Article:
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Secrets of the Ancient Wisdom Tradition, Madame Blavatsky's First Work
By Helena P. Blavatsky
Theosophical Publishing HouseCopyright © 1972 Theosophical Publishing House
All rights reserved.
Old Things with New Names
There exists somewhere in this wide world an old book—so very old that our modern antiquarians might ponder over its pages an indefinite time and still not quite agree as to the nature of the fabric upon which it is written. It is the only original copy now in existence. The most ancient Hebrew document on occult learning—the Sifra di-Tseniuta [Book of Concealed Mystery]—was compiled from it, and that at a time when the former was already considered in the light of a literary relic. One of its illustrations represents the Divine Essence emanating from ADAM like a luminous arc proceeding to form a circle; and then, having attained the highest point of its circumference, the ineffable Glory bends back again and returns to earth, bringing a higher type of humanity in its vortex. As it approaches nearer and nearer to our planet, the Emanation becomes more and more shadowy, until upon touching the ground it is as black as night.
A conviction, founded upon seventy thousand years of experience, as they allege, has been entertained by Hermetic philosophers of all periods that matter has in time become, through sin, more gross and dense than it was at man's first formation; that, at the beginning, the human body was of a half-ethereal nature; and that, before the fall, mankind communed freely with the now unseen universes. But since that time matter has become the formidable barrier between us and the world of spirits. The oldest esoteric traditions also teach that, before the mystic Adam, many races of human beings lived and died out, each giving place in its turn to another.
As the cycle proceeded, man's eyes were more and more opened, until he came to know "good and evil" as well as the Elohim themselves. Having reached its summit, the cycle began to go downward. When the arc attained a certain point which brought it parallel with the fixed line of our terrestrial plane, the man was furnished by nature with "coats of skin," and the Lord God "clothed them."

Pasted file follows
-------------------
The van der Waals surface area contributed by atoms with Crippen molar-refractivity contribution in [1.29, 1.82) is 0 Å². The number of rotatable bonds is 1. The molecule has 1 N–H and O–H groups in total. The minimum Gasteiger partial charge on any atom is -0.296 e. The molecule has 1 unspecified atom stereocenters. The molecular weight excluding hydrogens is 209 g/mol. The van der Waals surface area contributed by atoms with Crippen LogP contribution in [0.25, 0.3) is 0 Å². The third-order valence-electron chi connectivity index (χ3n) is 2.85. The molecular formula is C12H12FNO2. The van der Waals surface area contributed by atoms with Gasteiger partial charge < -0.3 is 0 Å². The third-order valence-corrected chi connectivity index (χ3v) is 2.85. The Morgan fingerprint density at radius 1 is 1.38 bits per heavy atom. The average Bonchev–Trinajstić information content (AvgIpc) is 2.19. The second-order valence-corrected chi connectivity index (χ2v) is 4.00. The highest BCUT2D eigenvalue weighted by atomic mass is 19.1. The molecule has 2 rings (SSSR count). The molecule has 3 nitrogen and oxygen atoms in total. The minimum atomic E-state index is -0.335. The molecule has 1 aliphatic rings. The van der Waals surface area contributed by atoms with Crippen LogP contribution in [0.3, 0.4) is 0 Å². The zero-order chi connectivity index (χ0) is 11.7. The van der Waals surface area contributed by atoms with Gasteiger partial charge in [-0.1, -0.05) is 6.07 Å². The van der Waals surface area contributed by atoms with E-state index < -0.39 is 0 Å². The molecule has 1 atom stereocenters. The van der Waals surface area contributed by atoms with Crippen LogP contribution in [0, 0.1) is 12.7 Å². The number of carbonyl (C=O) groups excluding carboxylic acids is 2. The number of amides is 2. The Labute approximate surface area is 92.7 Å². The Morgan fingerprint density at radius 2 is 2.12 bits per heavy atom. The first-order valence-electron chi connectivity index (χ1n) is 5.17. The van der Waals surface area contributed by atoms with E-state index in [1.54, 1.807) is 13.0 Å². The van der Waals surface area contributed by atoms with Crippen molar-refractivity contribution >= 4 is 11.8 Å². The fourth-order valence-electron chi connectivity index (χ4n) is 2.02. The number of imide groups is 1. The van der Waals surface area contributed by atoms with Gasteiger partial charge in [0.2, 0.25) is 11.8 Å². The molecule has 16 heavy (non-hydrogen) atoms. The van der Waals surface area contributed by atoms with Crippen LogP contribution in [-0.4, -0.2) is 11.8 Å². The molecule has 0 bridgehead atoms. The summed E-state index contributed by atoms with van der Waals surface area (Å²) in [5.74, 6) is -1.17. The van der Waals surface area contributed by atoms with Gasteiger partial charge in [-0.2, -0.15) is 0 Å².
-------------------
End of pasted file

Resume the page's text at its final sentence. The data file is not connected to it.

This same belief in the preexistence of a far more spiritual race than the one to which we now belong can be traced back to the earliest traditions of nearly every people. In the ancient Quiché manuscript—the Popol Vuh—the first men are mentioned as a race that could reason and speak, whose sight was unlimited, and who knew all things at once. According to Philo Judaeus [De gigantibus 2], the air is filled with an invisible host of spirits, some of whom are free from evil and immortal, and others are pernicious and mortal. "From the sons of EL we are descended, and sons of EL must we become again." And the unequivocal statement of the anonymous Gnostic who wrote the Gospel according to John (1.12) that "as many as received Him," i.e., who followed practically the esoteric doctrine of Jesus, would "become the sons of God" points to the same belief. "Know ye not, ye are gods?" exclaimed the Master. Plato describes admirably in Phaedrus [246C] the state in which man once was and what he will become again, before and after the "loss of his wings," when "he lived among the gods, a god himself in the airy world." From the remotest periods, religious philosophies taught that the whole universe was filled with divine and spiritual beings of diverse races. From one of these evolved, in the course of time, ADAM, the primitive man.
The discoveries of modern science do not disagree with the oldest traditions, which claim an incredible antiquity for our race. Within the last few years geology, which previously had only conceded that man could be traced as far back as the tertiary period, has found unanswerable proofs that human existence antedates the last glaciation of Europe—over 250,000 years! A hard nut, this, for patristic theology to crack, but an accepted fact with the ancient philosophers.